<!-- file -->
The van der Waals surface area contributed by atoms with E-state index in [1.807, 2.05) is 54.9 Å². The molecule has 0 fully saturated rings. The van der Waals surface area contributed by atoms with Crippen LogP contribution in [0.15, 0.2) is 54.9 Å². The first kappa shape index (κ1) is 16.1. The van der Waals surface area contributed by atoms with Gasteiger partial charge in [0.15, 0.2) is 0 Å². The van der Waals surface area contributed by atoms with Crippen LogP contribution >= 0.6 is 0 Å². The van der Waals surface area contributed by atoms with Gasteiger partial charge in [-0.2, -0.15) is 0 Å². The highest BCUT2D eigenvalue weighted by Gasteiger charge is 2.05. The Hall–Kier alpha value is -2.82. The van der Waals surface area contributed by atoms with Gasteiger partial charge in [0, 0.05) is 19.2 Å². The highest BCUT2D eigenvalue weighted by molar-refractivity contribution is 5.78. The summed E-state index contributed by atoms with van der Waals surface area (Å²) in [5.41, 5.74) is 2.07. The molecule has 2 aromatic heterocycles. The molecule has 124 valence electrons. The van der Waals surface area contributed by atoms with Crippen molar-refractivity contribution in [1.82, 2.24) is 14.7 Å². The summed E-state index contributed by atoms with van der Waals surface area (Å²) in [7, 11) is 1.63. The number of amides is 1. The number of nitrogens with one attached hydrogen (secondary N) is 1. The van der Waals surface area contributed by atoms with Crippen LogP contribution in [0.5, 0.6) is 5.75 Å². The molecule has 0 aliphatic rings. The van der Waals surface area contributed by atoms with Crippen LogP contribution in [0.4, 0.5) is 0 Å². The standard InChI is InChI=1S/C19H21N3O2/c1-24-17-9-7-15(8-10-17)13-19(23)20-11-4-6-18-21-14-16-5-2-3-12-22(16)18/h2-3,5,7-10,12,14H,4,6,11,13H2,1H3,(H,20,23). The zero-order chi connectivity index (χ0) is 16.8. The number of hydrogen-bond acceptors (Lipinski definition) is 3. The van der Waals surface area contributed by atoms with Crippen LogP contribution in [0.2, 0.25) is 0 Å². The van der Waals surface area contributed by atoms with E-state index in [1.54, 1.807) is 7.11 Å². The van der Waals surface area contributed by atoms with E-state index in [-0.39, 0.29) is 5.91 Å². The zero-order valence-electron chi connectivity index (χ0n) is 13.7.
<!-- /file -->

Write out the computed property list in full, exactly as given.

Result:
The van der Waals surface area contributed by atoms with E-state index in [1.807, 2.05) is 54.9 Å². The molecule has 0 fully saturated rings. The van der Waals surface area contributed by atoms with Crippen LogP contribution in [0.15, 0.2) is 54.9 Å². The first kappa shape index (κ1) is 16.1. The van der Waals surface area contributed by atoms with Gasteiger partial charge in [0.15, 0.2) is 0 Å². The van der Waals surface area contributed by atoms with Crippen LogP contribution >= 0.6 is 0 Å². The van der Waals surface area contributed by atoms with Gasteiger partial charge in [-0.2, -0.15) is 0 Å². The highest BCUT2D eigenvalue weighted by Gasteiger charge is 2.05. The Hall–Kier alpha value is -2.82. The van der Waals surface area contributed by atoms with Gasteiger partial charge in [0, 0.05) is 19.2 Å². The highest BCUT2D eigenvalue weighted by molar-refractivity contribution is 5.78. The summed E-state index contributed by atoms with van der Waals surface area (Å²) in [5.41, 5.74) is 2.07. The molecule has 2 aromatic heterocycles. The molecule has 124 valence electrons. The van der Waals surface area contributed by atoms with Crippen molar-refractivity contribution in [1.82, 2.24) is 14.7 Å². The summed E-state index contributed by atoms with van der Waals surface area (Å²) in [7, 11) is 1.63. The number of amides is 1. The number of nitrogens with one attached hydrogen (secondary N) is 1. The van der Waals surface area contributed by atoms with Crippen LogP contribution in [0.5, 0.6) is 5.75 Å². The molecule has 0 aliphatic rings. The van der Waals surface area contributed by atoms with Crippen LogP contribution in [0.4, 0.5) is 0 Å². The standard InChI is InChI=1S/C19H21N3O2/c1-24-17-9-7-15(8-10-17)13-19(23)20-11-4-6-18-21-14-16-5-2-3-12-22(16)18/h2-3,5,7-10,12,14H,4,6,11,13H2,1H3,(H,20,23). The zero-order chi connectivity index (χ0) is 16.8. The number of hydrogen-bond acceptors (Lipinski definition) is 3. The van der Waals surface area contributed by atoms with Crippen LogP contribution in [0.2, 0.25) is 0 Å². The van der Waals surface area contributed by atoms with E-state index in [1.54, 1.807) is 7.11 Å². The van der Waals surface area contributed by atoms with E-state index in [-0.39, 0.29) is 5.91 Å². The zero-order valence-electron chi connectivity index (χ0n) is 13.7.